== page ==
Sunday, June 22, 2008

Poor Farm at Bissett Park

There's an interesting article in today's Chronicle Herald about Bisset Park - which is also a great place to walk the dogs. I have the park on my website - at - it's probably one of the first pages I made on my website back in 1998 when I very first started the "Charlie and Leonard like to play" site that pre-dates the site that's there now.

These photos are taken back when Charlie was probably only about 4 months old. He was so cute back then. He is still just as beautiful today 10 years later.

Giving a voice to the powerless
Archeologist digs into the history of Poor’s Farm

They were poor, powerless and voiceless in life. But the residents of Poor’s Farm are finally having their story told.

Halifax County Poor’s Farm (later called the County Home) in Cole Harbour, was established in 1887 to house the aged, poor and "harmless insane."

People who lived on the working farm cared for livestock and grew produce, which was sold to local citizens.

The "inmates," as they were called at the time, were housed in institutional-style dormitories. They ranged from teenagers to the elderly.

"It would have been people with mental illnesses that they didn’t really understand at the time," archeologist Sarah Kingston said in an interview Saturday at the Poor’s Farm site.

For the last two weekends, Ms. Kingston has returned to the site, in the Cole Harbour Heritage Park on Bissett Road, for a dig intended to uncover more about the history of the people who lived at the farm.

"Not a lot of people know about this park," Ms. Kingston said. "Residents here were so misrepresented, and they’re finally getting a voice. They were just kind of put here . . . but now they’re finally getting their voice. They’re getting their history told."

Anthropology majors and couple of members of the public were on hand for Saturday’s dig.

Ms. Kingston is doing this work in the dormitory areas at the request of the Cole Harbour Parks and Trails Association, as part of her master’s thesis at Saint Mary’s University, on public archeology.

"Eventually, they would like to mark out all the footprints of the buildings, the foundations; that’s what we’re after," Ms. Kingston said.

During the dig, participants unearthed everything from foundation walls, windowpanes, roofing material, ceramic pieces, bottle glass, brick fragments, clam shells and animal bone fragments from meals at the home.

"Our initial goals in terms of the research was simply to find their building foundations and map them so that the Cole Harbour Parks and Trails Association can just kind of outline them on the surface of the field, in a way that doesn’t obstruct the current landscape, the beautiful views but adds a sense of the history here for the people using it," said Heather MacLeod-Leslie, an adjunct professor of anthropology at Saint Mary’s University, who is supervising Ms. Kingston’s work.

"The type of history that we’re getting from the archeology is one that won’t get necessarily in the historical documentation. Of course, the people who lived here were socially powerless at the time they lived. And socially powerless or less-powerful people become historically voiceless or marginalized in the historical documentation because they’re not the ones writing the records. The only record they leave for us to learn about their lives and the stories is the archeology . . . the most democratic record of the past."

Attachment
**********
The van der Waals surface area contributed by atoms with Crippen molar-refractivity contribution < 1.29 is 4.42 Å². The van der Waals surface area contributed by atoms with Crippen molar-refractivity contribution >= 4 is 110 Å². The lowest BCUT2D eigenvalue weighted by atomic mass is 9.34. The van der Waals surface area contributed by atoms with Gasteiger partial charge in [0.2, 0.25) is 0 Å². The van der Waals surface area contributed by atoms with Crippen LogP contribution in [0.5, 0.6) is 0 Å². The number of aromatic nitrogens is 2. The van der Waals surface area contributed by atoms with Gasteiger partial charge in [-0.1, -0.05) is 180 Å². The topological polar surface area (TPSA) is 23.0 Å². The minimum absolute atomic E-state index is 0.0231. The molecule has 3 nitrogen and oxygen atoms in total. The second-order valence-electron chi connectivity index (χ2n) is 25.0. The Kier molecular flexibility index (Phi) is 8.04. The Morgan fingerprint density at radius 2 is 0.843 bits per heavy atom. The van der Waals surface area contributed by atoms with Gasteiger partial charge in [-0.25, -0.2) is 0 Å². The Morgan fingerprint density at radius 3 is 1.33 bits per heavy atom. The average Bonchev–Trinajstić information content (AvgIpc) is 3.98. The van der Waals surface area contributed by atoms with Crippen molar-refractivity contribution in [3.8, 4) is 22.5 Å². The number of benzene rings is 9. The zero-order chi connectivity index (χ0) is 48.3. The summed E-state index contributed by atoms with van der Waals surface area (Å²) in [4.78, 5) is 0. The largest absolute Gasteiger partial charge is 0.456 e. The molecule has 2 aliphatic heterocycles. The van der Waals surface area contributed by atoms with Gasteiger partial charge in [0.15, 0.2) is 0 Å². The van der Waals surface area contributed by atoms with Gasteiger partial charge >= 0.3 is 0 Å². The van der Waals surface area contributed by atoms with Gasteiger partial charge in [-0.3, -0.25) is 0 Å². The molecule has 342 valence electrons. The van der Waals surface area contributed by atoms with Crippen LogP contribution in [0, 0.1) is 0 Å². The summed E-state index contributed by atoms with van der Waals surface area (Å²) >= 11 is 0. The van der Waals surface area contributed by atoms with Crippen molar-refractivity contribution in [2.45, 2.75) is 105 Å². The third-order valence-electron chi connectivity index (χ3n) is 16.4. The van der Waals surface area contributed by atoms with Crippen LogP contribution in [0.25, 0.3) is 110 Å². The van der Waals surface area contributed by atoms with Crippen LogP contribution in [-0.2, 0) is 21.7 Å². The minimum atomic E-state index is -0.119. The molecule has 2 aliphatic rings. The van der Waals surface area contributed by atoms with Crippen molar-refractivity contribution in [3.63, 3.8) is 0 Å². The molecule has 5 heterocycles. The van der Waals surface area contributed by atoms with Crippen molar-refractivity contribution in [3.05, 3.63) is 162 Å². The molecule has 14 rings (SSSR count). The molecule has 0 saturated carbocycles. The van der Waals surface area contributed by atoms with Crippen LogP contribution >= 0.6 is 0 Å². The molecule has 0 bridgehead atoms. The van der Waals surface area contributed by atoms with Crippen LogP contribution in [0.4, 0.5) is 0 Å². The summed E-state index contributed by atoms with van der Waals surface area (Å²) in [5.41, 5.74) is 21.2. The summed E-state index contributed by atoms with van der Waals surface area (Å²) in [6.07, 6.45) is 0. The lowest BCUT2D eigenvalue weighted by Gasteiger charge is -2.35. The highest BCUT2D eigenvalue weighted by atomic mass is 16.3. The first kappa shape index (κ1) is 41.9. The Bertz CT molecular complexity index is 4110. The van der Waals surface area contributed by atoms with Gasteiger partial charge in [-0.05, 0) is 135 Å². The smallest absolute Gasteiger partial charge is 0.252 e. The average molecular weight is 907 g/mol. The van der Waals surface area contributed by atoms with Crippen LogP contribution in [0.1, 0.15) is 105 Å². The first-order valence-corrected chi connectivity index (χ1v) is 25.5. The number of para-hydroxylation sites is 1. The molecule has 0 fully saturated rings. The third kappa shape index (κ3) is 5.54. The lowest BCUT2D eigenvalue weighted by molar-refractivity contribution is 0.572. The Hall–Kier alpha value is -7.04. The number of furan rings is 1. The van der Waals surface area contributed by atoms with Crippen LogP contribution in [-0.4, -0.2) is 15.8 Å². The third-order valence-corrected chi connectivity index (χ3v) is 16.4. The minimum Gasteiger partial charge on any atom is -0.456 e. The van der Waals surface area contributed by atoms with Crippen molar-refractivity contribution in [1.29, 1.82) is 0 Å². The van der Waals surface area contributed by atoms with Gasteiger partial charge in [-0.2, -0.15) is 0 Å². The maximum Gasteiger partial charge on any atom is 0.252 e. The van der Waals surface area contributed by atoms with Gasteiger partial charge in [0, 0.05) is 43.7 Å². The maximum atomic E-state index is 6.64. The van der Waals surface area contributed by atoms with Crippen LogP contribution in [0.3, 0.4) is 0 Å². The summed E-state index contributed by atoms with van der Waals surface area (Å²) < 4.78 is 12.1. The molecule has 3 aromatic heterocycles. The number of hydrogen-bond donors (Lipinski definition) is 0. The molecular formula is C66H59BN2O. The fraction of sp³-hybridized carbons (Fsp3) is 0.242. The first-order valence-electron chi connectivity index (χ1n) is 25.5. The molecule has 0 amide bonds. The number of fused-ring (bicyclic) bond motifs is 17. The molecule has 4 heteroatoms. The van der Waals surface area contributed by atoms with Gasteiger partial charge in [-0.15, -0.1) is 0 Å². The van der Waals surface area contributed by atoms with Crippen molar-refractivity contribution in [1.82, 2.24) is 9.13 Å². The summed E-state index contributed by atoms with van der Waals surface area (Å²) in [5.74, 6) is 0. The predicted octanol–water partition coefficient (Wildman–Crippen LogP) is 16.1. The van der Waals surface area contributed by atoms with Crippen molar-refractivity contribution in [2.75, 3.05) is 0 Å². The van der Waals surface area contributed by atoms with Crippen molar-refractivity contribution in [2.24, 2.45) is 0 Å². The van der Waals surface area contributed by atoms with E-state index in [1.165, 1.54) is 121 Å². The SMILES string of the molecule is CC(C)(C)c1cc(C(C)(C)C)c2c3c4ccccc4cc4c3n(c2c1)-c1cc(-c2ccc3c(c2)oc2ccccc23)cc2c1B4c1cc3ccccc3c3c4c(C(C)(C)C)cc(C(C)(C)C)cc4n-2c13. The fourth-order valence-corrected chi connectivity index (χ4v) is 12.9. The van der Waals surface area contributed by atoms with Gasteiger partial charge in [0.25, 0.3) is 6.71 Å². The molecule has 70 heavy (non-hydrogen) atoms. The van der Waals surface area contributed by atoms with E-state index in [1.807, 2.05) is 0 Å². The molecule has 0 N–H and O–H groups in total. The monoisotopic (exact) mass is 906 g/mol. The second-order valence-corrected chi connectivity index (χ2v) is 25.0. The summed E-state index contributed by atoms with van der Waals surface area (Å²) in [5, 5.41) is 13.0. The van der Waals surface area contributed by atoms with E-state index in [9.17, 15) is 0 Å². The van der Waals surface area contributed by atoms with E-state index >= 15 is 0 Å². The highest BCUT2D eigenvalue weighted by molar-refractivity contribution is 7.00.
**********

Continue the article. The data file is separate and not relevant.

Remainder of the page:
The remains of many of the people who lived here are buried on the east side of the buildings. Last year, Saint Mary’s University anthropology students did archeological field work on the farm site and in the cemetery, where small white crosses and grey rocks mark the graves at the head and foot.

About 300 people reportedly died at the home, and those whose bodies were not claimed by family members were interred on the grounds.

"So this cemetery is a really special place for us to take care of because it’s the people that nobody came back for," Ms. MacLeod-Leslie said. "So they really kind of deserve our care and attention."

The home closed in 1929, when a large portion of the coed dormitories burned down. No one died in the fire, and residents of the home were transferred to the poorhouse in Halifax. At the time of its closing, the facility was operated by Mr. and Mrs. Edward Conrad, who, along with a small staff, cared for 140 people.

Ten years after Poor’s Farm closed, a rehab centre was built across the road; it has served as a location for the popular television show Trailer Park Boys.

Since 1990, there have been three archeological investigations at the Poor’s Farm site.

On July 5 and 6, members of the public are invited to observe or join archeological volunteers as the excavation continues.

The artifacts that are found will be cleaned and then taken to the Nova Scotia Museum of Natural History.


  1. Anonymous4:07 PM

    Thanks for this post. I have been doing genealogy research, and this story about Poor's Farm has a connection to my family, but nothing to do with dogs!

  2. Hi there - I'm glad you found this blog post - I know that the poor farm didn't have anything to do with dogs - but it's still a great place to walk dogs at today - and if I hadn't walked my dogs there, then I wouldn't have copied this article to my blog - so it's very serendipidous in the long run - so really dogs have turned out to be your friend too! haha!